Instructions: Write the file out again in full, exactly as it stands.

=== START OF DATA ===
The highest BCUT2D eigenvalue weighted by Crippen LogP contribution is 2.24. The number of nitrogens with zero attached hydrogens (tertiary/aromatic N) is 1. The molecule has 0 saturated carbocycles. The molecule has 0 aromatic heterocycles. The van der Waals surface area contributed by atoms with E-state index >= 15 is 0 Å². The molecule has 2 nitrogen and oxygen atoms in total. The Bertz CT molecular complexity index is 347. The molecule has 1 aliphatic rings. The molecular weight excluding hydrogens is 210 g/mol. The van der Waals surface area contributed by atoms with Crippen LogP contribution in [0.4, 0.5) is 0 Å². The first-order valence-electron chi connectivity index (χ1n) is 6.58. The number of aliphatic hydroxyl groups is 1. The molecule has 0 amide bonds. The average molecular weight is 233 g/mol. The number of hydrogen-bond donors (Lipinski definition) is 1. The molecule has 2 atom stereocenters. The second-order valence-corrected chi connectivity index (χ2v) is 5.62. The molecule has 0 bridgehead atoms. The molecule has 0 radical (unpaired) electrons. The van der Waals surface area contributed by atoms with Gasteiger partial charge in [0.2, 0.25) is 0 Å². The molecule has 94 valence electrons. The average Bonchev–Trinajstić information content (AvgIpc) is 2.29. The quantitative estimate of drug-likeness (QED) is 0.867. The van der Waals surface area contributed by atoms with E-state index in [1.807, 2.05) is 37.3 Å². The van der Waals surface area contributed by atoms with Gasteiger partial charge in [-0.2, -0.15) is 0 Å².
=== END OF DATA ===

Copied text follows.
The highest BCUT2D eigenvalue weighted by Crippen LogP contribution is 2.24. The number of nitrogens with zero attached hydrogens (tertiary/aromatic N) is 1. The molecule has 0 saturated carbocycles. The molecule has 0 aromatic heterocycles. The van der Waals surface area contributed by atoms with E-state index >= 15 is 0 Å². The molecule has 2 nitrogen and oxygen atoms in total. The Bertz CT molecular complexity index is 347. The molecule has 1 aliphatic rings. The molecular weight excluding hydrogens is 210 g/mol. The van der Waals surface area contributed by atoms with Crippen LogP contribution in [0.4, 0.5) is 0 Å². The first-order valence-electron chi connectivity index (χ1n) is 6.58. The number of aliphatic hydroxyl groups is 1. The molecule has 0 amide bonds. The average molecular weight is 233 g/mol. The number of hydrogen-bond donors (Lipinski definition) is 1. The molecule has 2 atom stereocenters. The second-order valence-corrected chi connectivity index (χ2v) is 5.62. The molecule has 0 bridgehead atoms. The molecule has 0 radical (unpaired) electrons. The van der Waals surface area contributed by atoms with Gasteiger partial charge in [0.2, 0.25) is 0 Å². The molecule has 94 valence electrons. The average Bonchev–Trinajstić information content (AvgIpc) is 2.29. The quantitative estimate of drug-likeness (QED) is 0.867. The van der Waals surface area contributed by atoms with E-state index in [1.807, 2.05) is 37.3 Å². The van der Waals surface area contributed by atoms with Gasteiger partial charge in [-0.2, -0.15) is 0 Å².